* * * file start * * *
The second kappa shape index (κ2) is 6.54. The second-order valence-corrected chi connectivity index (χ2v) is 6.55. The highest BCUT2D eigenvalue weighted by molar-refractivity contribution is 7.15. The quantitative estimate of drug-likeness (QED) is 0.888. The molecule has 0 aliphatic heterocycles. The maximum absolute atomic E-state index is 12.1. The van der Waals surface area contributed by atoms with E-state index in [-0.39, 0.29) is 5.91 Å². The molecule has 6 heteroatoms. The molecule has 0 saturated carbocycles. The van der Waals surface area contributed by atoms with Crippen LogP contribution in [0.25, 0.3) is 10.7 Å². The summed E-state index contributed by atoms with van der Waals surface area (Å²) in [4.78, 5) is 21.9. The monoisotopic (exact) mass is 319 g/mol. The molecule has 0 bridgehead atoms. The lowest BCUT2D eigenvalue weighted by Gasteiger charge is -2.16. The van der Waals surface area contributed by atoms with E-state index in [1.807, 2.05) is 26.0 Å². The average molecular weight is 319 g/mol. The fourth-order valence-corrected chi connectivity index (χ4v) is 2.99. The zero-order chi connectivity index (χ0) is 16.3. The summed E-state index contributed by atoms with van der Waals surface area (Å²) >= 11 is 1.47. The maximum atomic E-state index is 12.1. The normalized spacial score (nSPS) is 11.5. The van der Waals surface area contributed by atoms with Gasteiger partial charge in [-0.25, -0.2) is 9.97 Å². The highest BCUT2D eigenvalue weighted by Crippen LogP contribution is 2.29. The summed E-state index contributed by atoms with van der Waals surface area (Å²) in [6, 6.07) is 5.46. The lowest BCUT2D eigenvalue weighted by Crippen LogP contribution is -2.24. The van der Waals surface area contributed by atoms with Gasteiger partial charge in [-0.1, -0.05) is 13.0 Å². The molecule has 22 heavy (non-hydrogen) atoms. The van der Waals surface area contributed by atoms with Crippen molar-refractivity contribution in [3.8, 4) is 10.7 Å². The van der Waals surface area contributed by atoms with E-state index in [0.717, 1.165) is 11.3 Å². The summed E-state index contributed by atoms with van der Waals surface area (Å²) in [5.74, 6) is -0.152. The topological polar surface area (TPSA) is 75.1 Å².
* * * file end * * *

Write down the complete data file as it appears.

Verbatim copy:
The second kappa shape index (κ2) is 6.54. The second-order valence-corrected chi connectivity index (χ2v) is 6.55. The highest BCUT2D eigenvalue weighted by molar-refractivity contribution is 7.15. The quantitative estimate of drug-likeness (QED) is 0.888. The molecule has 0 aliphatic heterocycles. The maximum absolute atomic E-state index is 12.1. The van der Waals surface area contributed by atoms with E-state index in [-0.39, 0.29) is 5.91 Å². The molecule has 6 heteroatoms. The molecule has 0 saturated carbocycles. The van der Waals surface area contributed by atoms with Crippen LogP contribution in [0.25, 0.3) is 10.7 Å². The summed E-state index contributed by atoms with van der Waals surface area (Å²) in [4.78, 5) is 21.9. The monoisotopic (exact) mass is 319 g/mol. The molecule has 0 bridgehead atoms. The lowest BCUT2D eigenvalue weighted by Gasteiger charge is -2.16. The van der Waals surface area contributed by atoms with E-state index in [1.807, 2.05) is 26.0 Å². The average molecular weight is 319 g/mol. The fourth-order valence-corrected chi connectivity index (χ4v) is 2.99. The zero-order chi connectivity index (χ0) is 16.3. The summed E-state index contributed by atoms with van der Waals surface area (Å²) >= 11 is 1.47. The maximum atomic E-state index is 12.1. The normalized spacial score (nSPS) is 11.5. The van der Waals surface area contributed by atoms with Gasteiger partial charge in [-0.25, -0.2) is 9.97 Å². The highest BCUT2D eigenvalue weighted by Crippen LogP contribution is 2.29. The summed E-state index contributed by atoms with van der Waals surface area (Å²) in [6, 6.07) is 5.46. The lowest BCUT2D eigenvalue weighted by Crippen LogP contribution is -2.24. The van der Waals surface area contributed by atoms with Gasteiger partial charge in [-0.1, -0.05) is 13.0 Å². The molecule has 22 heavy (non-hydrogen) atoms. The van der Waals surface area contributed by atoms with Crippen molar-refractivity contribution in [3.8, 4) is 10.7 Å². The van der Waals surface area contributed by atoms with E-state index in [0.717, 1.165) is 11.3 Å². The summed E-state index contributed by atoms with van der Waals surface area (Å²) in [5.74, 6) is -0.152. The topological polar surface area (TPSA) is 75.1 Å².